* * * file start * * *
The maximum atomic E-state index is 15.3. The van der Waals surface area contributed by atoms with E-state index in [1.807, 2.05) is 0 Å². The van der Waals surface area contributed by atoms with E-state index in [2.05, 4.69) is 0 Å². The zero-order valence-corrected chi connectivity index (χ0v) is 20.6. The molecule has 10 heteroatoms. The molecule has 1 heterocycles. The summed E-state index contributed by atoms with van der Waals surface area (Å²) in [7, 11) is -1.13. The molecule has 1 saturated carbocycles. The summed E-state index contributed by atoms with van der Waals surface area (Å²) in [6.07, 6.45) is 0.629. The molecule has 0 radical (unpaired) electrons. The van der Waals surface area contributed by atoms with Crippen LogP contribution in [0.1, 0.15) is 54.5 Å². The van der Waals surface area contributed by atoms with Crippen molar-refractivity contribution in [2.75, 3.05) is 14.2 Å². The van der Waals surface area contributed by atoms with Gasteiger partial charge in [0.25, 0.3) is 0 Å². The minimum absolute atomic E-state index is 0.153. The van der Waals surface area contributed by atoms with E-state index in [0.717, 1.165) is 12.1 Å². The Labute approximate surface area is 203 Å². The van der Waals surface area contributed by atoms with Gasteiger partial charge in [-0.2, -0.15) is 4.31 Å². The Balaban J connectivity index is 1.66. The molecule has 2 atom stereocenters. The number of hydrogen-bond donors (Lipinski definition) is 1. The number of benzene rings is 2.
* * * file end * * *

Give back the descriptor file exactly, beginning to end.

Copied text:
The maximum atomic E-state index is 15.3. The van der Waals surface area contributed by atoms with E-state index in [1.807, 2.05) is 0 Å². The van der Waals surface area contributed by atoms with E-state index in [2.05, 4.69) is 0 Å². The zero-order valence-corrected chi connectivity index (χ0v) is 20.6. The molecule has 10 heteroatoms. The molecule has 1 heterocycles. The summed E-state index contributed by atoms with van der Waals surface area (Å²) in [7, 11) is -1.13. The molecule has 1 saturated carbocycles. The summed E-state index contributed by atoms with van der Waals surface area (Å²) in [6.07, 6.45) is 0.629. The molecule has 0 radical (unpaired) electrons. The van der Waals surface area contributed by atoms with Crippen LogP contribution in [0.1, 0.15) is 54.5 Å². The van der Waals surface area contributed by atoms with Crippen molar-refractivity contribution in [2.75, 3.05) is 14.2 Å². The van der Waals surface area contributed by atoms with Gasteiger partial charge in [0.25, 0.3) is 0 Å². The minimum absolute atomic E-state index is 0.153. The van der Waals surface area contributed by atoms with E-state index in [0.717, 1.165) is 12.1 Å². The Labute approximate surface area is 203 Å². The van der Waals surface area contributed by atoms with Gasteiger partial charge in [-0.2, -0.15) is 4.31 Å². The Balaban J connectivity index is 1.66. The molecule has 2 atom stereocenters. The number of hydrogen-bond donors (Lipinski definition) is 1. The number of benzene rings is 2.